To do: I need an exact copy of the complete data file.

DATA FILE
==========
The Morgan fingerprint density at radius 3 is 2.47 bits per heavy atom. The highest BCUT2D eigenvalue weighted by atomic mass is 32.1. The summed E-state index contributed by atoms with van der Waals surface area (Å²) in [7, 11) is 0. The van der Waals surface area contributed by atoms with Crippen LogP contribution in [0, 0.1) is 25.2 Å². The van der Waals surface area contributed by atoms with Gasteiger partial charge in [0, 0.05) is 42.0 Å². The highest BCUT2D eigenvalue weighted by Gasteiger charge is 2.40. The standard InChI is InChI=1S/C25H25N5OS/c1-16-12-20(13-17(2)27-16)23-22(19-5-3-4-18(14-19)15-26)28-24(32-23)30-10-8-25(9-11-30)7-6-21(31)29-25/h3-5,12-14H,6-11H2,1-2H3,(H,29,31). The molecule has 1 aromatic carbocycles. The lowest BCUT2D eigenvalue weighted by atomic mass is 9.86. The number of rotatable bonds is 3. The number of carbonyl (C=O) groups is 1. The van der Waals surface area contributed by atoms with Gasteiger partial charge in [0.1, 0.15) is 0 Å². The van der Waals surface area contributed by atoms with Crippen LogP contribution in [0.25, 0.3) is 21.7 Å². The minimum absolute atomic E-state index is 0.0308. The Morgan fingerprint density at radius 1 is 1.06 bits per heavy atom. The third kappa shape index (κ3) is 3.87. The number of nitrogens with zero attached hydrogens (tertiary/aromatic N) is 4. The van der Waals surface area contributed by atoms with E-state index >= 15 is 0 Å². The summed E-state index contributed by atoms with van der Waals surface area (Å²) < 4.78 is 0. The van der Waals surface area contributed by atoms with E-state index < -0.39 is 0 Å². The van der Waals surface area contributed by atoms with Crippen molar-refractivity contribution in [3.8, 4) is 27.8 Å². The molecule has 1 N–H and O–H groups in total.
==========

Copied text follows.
The Morgan fingerprint density at radius 3 is 2.47 bits per heavy atom. The highest BCUT2D eigenvalue weighted by atomic mass is 32.1. The summed E-state index contributed by atoms with van der Waals surface area (Å²) in [7, 11) is 0. The van der Waals surface area contributed by atoms with Crippen LogP contribution in [0, 0.1) is 25.2 Å². The van der Waals surface area contributed by atoms with Gasteiger partial charge in [0, 0.05) is 42.0 Å². The highest BCUT2D eigenvalue weighted by Gasteiger charge is 2.40. The standard InChI is InChI=1S/C25H25N5OS/c1-16-12-20(13-17(2)27-16)23-22(19-5-3-4-18(14-19)15-26)28-24(32-23)30-10-8-25(9-11-30)7-6-21(31)29-25/h3-5,12-14H,6-11H2,1-2H3,(H,29,31). The molecule has 1 aromatic carbocycles. The lowest BCUT2D eigenvalue weighted by atomic mass is 9.86. The number of rotatable bonds is 3. The number of carbonyl (C=O) groups is 1. The van der Waals surface area contributed by atoms with Gasteiger partial charge in [0.1, 0.15) is 0 Å². The van der Waals surface area contributed by atoms with Crippen LogP contribution in [0.25, 0.3) is 21.7 Å². The minimum absolute atomic E-state index is 0.0308. The Morgan fingerprint density at radius 1 is 1.06 bits per heavy atom. The third kappa shape index (κ3) is 3.87. The number of nitrogens with zero attached hydrogens (tertiary/aromatic N) is 4. The van der Waals surface area contributed by atoms with E-state index >= 15 is 0 Å². The summed E-state index contributed by atoms with van der Waals surface area (Å²) < 4.78 is 0. The van der Waals surface area contributed by atoms with E-state index < -0.39 is 0 Å². The van der Waals surface area contributed by atoms with Crippen molar-refractivity contribution in [3.8, 4) is 27.8 Å². The molecule has 1 N–H and O–H groups in total.